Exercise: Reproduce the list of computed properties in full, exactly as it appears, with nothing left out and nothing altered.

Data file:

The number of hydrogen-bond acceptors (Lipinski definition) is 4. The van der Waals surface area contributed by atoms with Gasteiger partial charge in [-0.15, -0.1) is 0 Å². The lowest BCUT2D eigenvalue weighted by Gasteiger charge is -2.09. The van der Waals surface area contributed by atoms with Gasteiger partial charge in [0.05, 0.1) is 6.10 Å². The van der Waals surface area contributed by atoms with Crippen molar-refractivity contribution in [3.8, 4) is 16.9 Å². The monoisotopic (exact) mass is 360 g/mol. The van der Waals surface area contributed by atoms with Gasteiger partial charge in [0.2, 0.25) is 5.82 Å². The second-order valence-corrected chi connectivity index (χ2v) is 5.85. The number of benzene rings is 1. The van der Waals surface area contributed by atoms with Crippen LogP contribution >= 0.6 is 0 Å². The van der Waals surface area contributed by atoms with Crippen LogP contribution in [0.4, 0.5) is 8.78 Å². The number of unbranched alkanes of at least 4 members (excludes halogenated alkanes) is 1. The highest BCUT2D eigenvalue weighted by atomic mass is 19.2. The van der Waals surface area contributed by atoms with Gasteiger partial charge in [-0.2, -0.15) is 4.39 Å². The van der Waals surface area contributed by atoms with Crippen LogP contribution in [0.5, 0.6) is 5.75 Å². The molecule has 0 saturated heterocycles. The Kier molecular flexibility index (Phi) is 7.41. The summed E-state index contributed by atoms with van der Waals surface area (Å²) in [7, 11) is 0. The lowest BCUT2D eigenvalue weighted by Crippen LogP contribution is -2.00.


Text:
The number of hydrogen-bond acceptors (Lipinski definition) is 4. The van der Waals surface area contributed by atoms with Gasteiger partial charge in [-0.15, -0.1) is 0 Å². The lowest BCUT2D eigenvalue weighted by Gasteiger charge is -2.09. The van der Waals surface area contributed by atoms with Gasteiger partial charge in [0.05, 0.1) is 6.10 Å². The van der Waals surface area contributed by atoms with Crippen molar-refractivity contribution in [3.8, 4) is 16.9 Å². The monoisotopic (exact) mass is 360 g/mol. The van der Waals surface area contributed by atoms with Gasteiger partial charge in [0.2, 0.25) is 5.82 Å². The second-order valence-corrected chi connectivity index (χ2v) is 5.85. The number of benzene rings is 1. The van der Waals surface area contributed by atoms with Crippen LogP contribution >= 0.6 is 0 Å². The van der Waals surface area contributed by atoms with Crippen LogP contribution in [0.4, 0.5) is 8.78 Å². The number of unbranched alkanes of at least 4 members (excludes halogenated alkanes) is 1. The highest BCUT2D eigenvalue weighted by atomic mass is 19.2. The van der Waals surface area contributed by atoms with Gasteiger partial charge in [-0.2, -0.15) is 4.39 Å². The van der Waals surface area contributed by atoms with Crippen LogP contribution in [0.5, 0.6) is 5.75 Å². The molecule has 0 saturated heterocycles. The Kier molecular flexibility index (Phi) is 7.41. The summed E-state index contributed by atoms with van der Waals surface area (Å²) in [7, 11) is 0. The lowest BCUT2D eigenvalue weighted by Crippen LogP contribution is -2.00.